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Now Available on State Health Compare: Updated data on measures of social determinants of health, health insurance coverage, and children’s health through 2017December 4, 2018:
SHADAC has updated seven measures on our State Health Compare site. Updated content includes:
This measure shows rates of uninsurance or coverage type and is now available for all states from 2008 through 2017, with breakdowns by age, citizenship, disability status, education, family income, limited English proficiency, marital status, poverty level, race/ethnicity, sex, and work status.
This measure indicates the percent of children who live in households with incomes below the Federal Poverty Guidelines (FPG) with breakdowns for race/ethnicity. This measure is now available for all states from 2008 through 2017.
This measure shows the percent of people who are in families where out-of-pocket spending on health care, including premiums, accounted for more than 10 percent of annual income. The measure can be broken down by income and race/ethnicity and is now available from 2013 through 2017.
This measure captures state and federal spending on Medicaid as a share of each state’s budget and is now available for all states from 2000 through 2017.
This measure indicates the percent of adults who report being in poor or fair health, and is now available for all states from 2005 through 2017.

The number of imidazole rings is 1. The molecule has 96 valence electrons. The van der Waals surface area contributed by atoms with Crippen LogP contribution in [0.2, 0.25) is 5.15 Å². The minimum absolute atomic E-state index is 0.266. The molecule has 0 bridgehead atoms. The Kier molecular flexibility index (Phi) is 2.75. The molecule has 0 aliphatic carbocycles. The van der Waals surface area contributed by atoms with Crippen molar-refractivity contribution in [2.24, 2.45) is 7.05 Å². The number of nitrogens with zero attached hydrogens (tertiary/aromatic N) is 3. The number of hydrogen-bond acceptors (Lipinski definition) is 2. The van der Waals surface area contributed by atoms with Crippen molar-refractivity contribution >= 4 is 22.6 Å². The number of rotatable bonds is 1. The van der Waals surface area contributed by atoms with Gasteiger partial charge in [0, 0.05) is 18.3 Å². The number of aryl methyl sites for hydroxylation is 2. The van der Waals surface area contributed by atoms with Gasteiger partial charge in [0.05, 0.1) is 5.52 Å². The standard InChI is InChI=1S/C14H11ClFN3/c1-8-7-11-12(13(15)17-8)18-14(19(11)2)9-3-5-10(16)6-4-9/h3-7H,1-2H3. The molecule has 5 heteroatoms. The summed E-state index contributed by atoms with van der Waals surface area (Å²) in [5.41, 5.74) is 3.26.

This measure indicates the percent of children ages 19-35 months who received all recommended vaccines and is now available for all states from 2000 through 2017.
This measure shows the percent of rental households that spend more than 30% of their households' monthly income on rent. Data for 2012-2017 is now available for all states, and can be broken down by income categories, Medicaid enrollment, and white/non-white status.
The State Health Compare estimates for coverage type, children considered to be poor, and unaffordable rents come from the U.S. Census Bureau American Community Survey (ACS); the people with high medical cost care burden measure comes from the U.S. Census Bureau Current Population Survey (CPS); the Medicaid expenses as percent of the state budget rates comes from National Association of State Budget Officers Reports (NASBO); and the child vaccinations measure comes from the Centers for Disease Control and Prevention (CDC) National Immunization Survey.